Cost analysis: The perspective of the cost analysis is that of a public hospital in a national healthcare system, and therefore, only direct medical costs (DMCs) will be included. DMCs will be derived from healthcare use registered in the medical records. Data on resource use will be obtained for the periods of 24 and 60 months after baseline, that is, since diagnosis. This includes data on medical visits; hospital admissions; laboratory tests, imaging studies, and other diagnostic procedures; and treatments including surgery, medication (chemotherapy and other) and radiotherapy. Little used and/or low cost resources will be not considered. The value of resources used by patients is to be calculated in terms of the relevant unit costs and the average cost per patient in the sample. The unit costs will be obtained for each resource from the accounting system of participating hospitals. Unit costs will be multiplied by the resource quantities to obtain the annual cost for each patient. All costs will be assigned in euros of the year in which the resource has been used; no discount rate will be needed due to the short time horizon.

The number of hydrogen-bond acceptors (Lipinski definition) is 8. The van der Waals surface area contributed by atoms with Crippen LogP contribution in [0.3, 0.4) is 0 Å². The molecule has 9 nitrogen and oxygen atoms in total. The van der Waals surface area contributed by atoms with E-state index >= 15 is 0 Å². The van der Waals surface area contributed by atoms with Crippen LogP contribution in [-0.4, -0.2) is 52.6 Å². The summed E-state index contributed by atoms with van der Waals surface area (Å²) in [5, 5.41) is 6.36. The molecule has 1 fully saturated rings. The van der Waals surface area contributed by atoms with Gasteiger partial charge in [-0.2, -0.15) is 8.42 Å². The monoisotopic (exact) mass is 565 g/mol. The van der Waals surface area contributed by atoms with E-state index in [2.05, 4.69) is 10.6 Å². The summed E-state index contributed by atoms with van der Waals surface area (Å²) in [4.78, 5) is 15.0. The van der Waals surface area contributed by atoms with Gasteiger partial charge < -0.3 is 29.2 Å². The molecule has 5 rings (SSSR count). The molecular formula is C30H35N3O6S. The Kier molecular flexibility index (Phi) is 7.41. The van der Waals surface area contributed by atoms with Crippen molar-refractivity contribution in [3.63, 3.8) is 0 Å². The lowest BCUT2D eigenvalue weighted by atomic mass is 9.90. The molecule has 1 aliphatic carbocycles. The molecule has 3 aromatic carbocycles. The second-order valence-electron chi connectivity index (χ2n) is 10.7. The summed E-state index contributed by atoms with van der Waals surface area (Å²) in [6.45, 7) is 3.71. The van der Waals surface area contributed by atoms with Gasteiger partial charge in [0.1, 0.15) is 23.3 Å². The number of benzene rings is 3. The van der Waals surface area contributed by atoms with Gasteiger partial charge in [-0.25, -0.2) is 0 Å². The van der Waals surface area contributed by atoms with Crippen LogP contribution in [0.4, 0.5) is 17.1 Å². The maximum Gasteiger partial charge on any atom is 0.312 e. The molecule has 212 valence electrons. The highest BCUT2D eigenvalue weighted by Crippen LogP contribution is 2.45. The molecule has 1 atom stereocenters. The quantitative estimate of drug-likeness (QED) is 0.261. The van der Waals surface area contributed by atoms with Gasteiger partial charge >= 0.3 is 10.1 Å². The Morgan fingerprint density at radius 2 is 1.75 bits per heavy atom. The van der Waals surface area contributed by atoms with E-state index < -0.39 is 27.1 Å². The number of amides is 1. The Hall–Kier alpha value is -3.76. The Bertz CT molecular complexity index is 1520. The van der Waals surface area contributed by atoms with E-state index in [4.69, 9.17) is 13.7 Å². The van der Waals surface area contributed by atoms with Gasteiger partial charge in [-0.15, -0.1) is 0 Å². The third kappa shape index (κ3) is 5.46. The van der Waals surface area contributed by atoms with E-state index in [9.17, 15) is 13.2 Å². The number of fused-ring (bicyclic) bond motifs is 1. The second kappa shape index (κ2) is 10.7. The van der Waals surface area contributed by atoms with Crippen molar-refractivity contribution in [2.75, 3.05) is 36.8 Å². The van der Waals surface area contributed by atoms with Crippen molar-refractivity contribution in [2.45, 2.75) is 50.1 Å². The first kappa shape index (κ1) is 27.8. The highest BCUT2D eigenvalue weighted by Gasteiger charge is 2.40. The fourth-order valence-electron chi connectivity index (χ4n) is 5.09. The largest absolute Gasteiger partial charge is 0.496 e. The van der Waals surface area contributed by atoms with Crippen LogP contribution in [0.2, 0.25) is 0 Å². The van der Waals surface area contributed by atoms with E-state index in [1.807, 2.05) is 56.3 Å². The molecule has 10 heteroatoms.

Costs will be aggregated and classified according to the following categories: outpatient clinic visits (number of visits to specialists); hospitalization (total length of hospital admissions, length of stay in intensive care unit and day hospital visits); laboratory tests (laboratory tests performed through ambulatory care); and imaging studies (ultrasonography, axial computerized tomography, magnetic resonance, radiography and other imaging studies related to the diagnosis, and treatment and associated complications); diagnostic procedures (procedures related to the monitoring of the disease and associated complications); surgery (surgical procedures related to the treatment and associated complications); medication; radiotherapy.